Want to Earn Some Extra Money?
- Survey Junkie: Earn up to $50 per survey with one of the highest-paying survey sites on the web. Join Survey Junkie Now
- Swagbucks: Make money watching videos, taking surveys, shopping online and more. Join Swagbucks Now & Get a $5 Bonus
- LifePoints: Quickly becomming one of the best survey sites out there. Earn up to $10 per survey in a short time. Join LifePoints Now For a 10 Point Bonus
- MobileXpression: Earn free money (passive income) just by leaving an app installed on your phone. Join MobileXpression Now & Get a Free Gift Card in One Week
If you have unused gift cards that you’re not going to use, you can turn them into cash. And if you want to buy gift cards, you can get them at a discount. Where can you do this? Raise. We checked it out for you and here is our Raise review.
One Size Fits All
It’s no wonder that gift cards have become so popular. We see them as the go-to gift when we can’t think of what to buy for someone or when we need a gift for someone we don’t know very well like a child’s teacher.
But sometimes even a gift card isn’t an ideal gift. Maybe we don’t shop at the store or eat in the restaurant the gift card is from. What can you do? In the past, not much. You either tossed the gift card unused into a drawer or maybe re-gifted it to someone else. But now you have another option for those unused gift cards.
What is Raise?
Raise is an online marketplace that allows you to sell and buy gift cards. You can sell gift cards for cash and buy them for a discount.
Selling Gift Cards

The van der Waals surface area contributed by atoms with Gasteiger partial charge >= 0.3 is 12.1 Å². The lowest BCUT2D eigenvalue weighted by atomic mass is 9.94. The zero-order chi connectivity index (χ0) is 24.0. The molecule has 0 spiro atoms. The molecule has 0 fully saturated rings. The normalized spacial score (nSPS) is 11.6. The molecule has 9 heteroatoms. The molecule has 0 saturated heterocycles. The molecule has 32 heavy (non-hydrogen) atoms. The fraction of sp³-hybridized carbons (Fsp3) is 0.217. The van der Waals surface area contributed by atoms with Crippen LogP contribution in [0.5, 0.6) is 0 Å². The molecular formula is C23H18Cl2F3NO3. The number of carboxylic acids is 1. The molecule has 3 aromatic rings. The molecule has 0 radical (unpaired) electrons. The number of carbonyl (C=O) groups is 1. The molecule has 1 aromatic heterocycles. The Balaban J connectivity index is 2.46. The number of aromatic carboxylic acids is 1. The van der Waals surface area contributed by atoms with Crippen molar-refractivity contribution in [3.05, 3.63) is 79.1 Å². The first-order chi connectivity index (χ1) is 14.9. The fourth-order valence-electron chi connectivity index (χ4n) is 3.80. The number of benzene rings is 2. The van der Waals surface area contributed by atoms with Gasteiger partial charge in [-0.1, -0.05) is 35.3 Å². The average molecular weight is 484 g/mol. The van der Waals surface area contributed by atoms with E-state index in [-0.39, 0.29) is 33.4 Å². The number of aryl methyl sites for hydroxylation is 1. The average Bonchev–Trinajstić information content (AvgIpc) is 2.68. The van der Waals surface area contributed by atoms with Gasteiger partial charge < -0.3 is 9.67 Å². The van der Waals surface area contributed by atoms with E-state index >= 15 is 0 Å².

Selling unused or partially used gift cards or store credits at Raise is a bit like selling things on eBay. You as the seller gets to set the price.
You can sell a gift card from more than 3,000 stores and restaurants, and not all of them are big, nationally available chains so if you have a gift card from a business local to your area, you may still be able to sell it on Raise. I saw a lot of stores and restaurants that I know are only local to areas I have lived in listed on Raise.
If you have a gift card for a retailer that you don’t see listed on the site, you can still make a listing for it. Then Raise will decide if it’s approved, so it’s worth a shot.
Some of the 3,000 retailers include Chico’s, Nautica, and P.C Richards which are mostly located in the New York City area. Restaurants include Dairy Queen, Five Guys, and Golden Corral.
There are even travel retailers like Carnival Cruises, Omni Hotels, and Fairmont Hotels and Resorts. Plenty of spas and gas stations too.
You can’t sell gift cards or store credits that have an expiration date or charge fees to use.
To sell a gift card, you will enter the serial number, a PIN if the card has one, and the available balance. If you have used a portion of the gift card already, you can sell a card with the remaining balance.
If you don’t know the balance, Raise makes it easy to find out. They have links or telephone numbers for thousands of retailers and restaurants so you can check the balance of a gift card. Make sure you get the number right because Raise will verify the amount before they list your card for sale.
It really is a comprehensive list; there are hundreds and hundreds of listings, everything from 1-800 Flowers to Zulilly.
You can’t sell a physical gift card worth less than $10 or more than $2,000. An eGift card can have a balance between $5-2,000.
Once you list your card, Raise will run it through their verification process. Most cards will appear on the site for sale within a few hours of being listed.
Once you enter the remaining balance, you will see the price Raise suggests you sell your gift card for. Of course, you are free to set any price you want, but a competitively priced card is more likely to sell.
If you have a card that isn’t selling at the price you initially set when you listed it, you can log into your account and change the amount at any time.
Once the card sells, you have three business days to send it to the buyer.
Raise charges sellers a 12% fee at the time of purchase. If you are selling a physical gift card, there is an additional charge of $1 or 1% of the card’s value, whichever is greater. If you are selling gift cards in bulk, Raise will reduce the fee.